At the hearing of the Committee on Economic and Monetary Affairs of the European Parliament held on 24 January 2011, György Matolcsy, Minister for National Economy, set out in detail the Presidency’s economic and financial commitments. He stressed the close and mutual connection of the reform of economic governance, the creation of the European Stability Mechanism, and the implementation of the European Semester and the Europe 2020 Strategy.
As usual, Ministers and State Secretaries presiding at various Council formations, are presenting the Presidency’s objectives in individual fields to the competent European Parliament (EP) committees between 24 January and 27 January 2011. It is symbolic that the EP first heard György Matolcsy, Minister for National Economy, who is responsible for executing the most important part of the Hungarian Presidency’s programme as President of the Economic and Financial Affairs Council (ECOFIN).
Fast and harmonized answers
Mr Matolcsy opened his speech by saying that in the wake of the economic and financial crisis, the European Union and the Euro area are facing challenges that require fast and harmonised answers. Accordingly, it is a priority for the Hungarian Presidency to adopt the six legislative proposals for a new structure of the EU’s economic policy, and to implement a Permanent European Stability Mechanism and the European Semester, a new procedural cycle aimed at the preliminary coordination of national economic and budgetary policies, while bearing in mind the targets of the Europe 2020 Strategy. These tasks are closely and mutually linked, the Minister pointed out.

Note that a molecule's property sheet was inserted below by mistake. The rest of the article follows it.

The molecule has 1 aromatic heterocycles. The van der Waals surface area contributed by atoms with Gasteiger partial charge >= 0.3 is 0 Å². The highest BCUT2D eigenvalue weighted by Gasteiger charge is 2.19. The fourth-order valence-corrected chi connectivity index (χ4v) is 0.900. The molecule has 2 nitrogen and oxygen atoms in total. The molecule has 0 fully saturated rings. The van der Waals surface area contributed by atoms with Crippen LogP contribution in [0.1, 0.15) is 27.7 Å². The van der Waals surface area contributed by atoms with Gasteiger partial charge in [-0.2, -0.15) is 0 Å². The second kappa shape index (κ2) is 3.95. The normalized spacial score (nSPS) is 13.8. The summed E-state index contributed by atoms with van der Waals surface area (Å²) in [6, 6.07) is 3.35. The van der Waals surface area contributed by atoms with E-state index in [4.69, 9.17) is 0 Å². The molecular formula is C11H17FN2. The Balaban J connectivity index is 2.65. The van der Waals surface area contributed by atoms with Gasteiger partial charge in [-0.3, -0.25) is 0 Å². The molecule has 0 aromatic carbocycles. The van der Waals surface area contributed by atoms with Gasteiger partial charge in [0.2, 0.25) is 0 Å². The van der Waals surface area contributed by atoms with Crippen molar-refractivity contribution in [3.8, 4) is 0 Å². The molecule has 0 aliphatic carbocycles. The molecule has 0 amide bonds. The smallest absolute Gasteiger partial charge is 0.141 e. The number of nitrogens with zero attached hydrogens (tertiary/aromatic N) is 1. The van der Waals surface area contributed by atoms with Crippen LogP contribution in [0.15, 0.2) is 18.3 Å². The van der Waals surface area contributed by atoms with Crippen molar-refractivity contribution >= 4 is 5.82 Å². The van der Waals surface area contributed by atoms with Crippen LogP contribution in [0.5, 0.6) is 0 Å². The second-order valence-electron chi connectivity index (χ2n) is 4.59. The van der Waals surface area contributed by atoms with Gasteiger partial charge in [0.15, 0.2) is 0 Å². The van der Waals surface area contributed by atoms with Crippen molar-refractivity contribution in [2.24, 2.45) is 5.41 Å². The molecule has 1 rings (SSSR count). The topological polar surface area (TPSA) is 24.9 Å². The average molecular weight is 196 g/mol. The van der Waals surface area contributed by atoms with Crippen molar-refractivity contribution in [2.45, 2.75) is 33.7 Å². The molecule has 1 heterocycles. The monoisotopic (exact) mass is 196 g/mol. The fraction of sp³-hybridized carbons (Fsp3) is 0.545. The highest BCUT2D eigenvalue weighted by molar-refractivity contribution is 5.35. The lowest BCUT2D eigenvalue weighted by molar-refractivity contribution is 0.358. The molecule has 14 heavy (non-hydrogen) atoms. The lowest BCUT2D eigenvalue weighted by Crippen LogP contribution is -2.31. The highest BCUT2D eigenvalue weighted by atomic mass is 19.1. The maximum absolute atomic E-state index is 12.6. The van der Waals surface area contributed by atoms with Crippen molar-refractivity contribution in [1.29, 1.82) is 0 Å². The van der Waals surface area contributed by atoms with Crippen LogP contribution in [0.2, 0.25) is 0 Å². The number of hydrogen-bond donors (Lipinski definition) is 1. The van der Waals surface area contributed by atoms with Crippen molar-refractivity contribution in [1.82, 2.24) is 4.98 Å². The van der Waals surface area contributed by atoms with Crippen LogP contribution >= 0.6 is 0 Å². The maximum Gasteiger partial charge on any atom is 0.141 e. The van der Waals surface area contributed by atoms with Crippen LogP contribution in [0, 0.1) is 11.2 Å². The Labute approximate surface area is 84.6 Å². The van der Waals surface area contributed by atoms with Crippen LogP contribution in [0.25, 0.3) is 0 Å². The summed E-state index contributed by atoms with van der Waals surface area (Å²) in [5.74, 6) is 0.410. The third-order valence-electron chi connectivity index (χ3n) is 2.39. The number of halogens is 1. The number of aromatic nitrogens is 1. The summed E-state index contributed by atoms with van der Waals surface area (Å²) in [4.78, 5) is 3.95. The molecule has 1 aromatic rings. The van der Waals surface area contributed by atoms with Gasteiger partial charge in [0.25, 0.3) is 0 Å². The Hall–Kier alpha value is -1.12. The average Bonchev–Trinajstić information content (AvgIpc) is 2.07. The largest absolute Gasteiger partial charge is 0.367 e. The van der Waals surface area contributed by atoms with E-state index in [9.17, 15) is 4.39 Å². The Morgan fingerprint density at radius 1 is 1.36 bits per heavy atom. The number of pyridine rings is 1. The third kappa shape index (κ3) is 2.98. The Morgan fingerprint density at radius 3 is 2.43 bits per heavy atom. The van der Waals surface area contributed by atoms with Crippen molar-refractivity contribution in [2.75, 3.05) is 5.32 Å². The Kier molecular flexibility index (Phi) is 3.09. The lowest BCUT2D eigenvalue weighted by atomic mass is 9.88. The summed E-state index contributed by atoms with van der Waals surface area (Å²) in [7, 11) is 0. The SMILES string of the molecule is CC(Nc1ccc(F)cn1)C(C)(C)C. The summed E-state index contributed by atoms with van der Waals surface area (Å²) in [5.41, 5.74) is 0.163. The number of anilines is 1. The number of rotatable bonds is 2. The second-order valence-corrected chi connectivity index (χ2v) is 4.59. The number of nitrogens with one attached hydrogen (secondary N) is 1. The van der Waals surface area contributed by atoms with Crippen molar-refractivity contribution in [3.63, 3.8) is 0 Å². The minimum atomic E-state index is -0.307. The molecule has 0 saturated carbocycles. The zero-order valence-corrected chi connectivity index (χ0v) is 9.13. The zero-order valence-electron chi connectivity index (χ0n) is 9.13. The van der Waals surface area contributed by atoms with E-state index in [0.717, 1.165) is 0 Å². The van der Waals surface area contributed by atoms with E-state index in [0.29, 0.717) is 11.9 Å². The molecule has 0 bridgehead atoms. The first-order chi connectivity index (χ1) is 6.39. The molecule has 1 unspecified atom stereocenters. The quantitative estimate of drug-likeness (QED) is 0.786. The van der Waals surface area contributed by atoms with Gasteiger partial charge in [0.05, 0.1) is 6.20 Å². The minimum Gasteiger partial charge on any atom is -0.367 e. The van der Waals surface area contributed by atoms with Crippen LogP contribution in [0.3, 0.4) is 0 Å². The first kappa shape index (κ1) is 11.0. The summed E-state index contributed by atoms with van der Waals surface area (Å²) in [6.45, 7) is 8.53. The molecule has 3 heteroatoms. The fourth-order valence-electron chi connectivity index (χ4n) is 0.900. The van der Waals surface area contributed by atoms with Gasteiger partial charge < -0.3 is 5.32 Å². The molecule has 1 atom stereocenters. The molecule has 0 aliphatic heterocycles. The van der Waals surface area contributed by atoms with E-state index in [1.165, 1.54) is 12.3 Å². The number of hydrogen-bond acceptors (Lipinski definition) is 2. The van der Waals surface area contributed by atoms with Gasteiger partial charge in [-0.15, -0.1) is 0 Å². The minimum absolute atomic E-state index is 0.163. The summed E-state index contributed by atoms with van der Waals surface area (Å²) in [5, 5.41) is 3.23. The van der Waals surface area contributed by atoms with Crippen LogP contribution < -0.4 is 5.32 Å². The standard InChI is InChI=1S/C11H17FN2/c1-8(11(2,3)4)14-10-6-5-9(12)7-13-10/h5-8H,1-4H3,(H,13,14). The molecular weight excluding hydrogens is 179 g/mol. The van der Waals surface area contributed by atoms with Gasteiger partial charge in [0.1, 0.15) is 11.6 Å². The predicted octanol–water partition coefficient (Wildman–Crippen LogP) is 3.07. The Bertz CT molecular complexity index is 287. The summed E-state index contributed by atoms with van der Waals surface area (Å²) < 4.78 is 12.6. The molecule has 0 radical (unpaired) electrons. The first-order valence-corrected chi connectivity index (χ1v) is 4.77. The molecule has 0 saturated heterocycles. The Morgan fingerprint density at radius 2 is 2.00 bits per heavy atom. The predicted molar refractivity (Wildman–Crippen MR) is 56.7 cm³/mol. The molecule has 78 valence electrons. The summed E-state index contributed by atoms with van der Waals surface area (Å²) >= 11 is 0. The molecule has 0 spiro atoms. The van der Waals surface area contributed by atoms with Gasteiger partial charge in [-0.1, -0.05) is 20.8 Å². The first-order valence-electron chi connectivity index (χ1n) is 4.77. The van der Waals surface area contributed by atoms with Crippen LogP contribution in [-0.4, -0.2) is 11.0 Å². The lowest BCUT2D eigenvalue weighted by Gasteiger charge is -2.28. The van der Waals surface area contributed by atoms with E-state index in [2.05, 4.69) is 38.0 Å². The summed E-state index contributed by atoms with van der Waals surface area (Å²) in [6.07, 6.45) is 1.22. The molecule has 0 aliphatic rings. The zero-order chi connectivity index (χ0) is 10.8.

Building bridges between institutions
The implementation of the Presidency’s economic programme is subject to tight deadlines, according to the guidelines set forth in December at the European Council’s meeting gathering Heads of States and Governments. Accordingly, Hungary seeks to reach an agreement in the Council on the six legislative proposals on economic governance, by the end of the first quarter; and wants to see “finalised and approved” legislative proposals in the European Parliament by June. According to Mr Matolcsy, this can be “a powerful message” for markets and investors.
In his introduction and in response to MEP’s, the Hungarian Minister, Mr Matolcsy, stressed that, “The Hungarian Presidency does not want to engage in a headless race for the approval of the six legislative proposals, but intends to seize every formal and informal opportunity to negotiate with both the EP and the European Commission. There is a need for ‘smart and good compromises’, and the Hungarian Presidency will endeavour to build bridges that connect the three institutions’.
Strengthening the Union, strengthening the Euro
“A strong euro area and a stable single currency are essential to create a strong Europe”, said Mr Matolcsy several times during the hearing. This is supported by the preliminary coordination of national economic policies and the European Semester. Regarding the latter, the Minister said “Slow growth, high and rising sovereign debt, and low employment are common to member states, but these problems should be solved in country-specific ways, rather than by a one-size-fits-all programme.”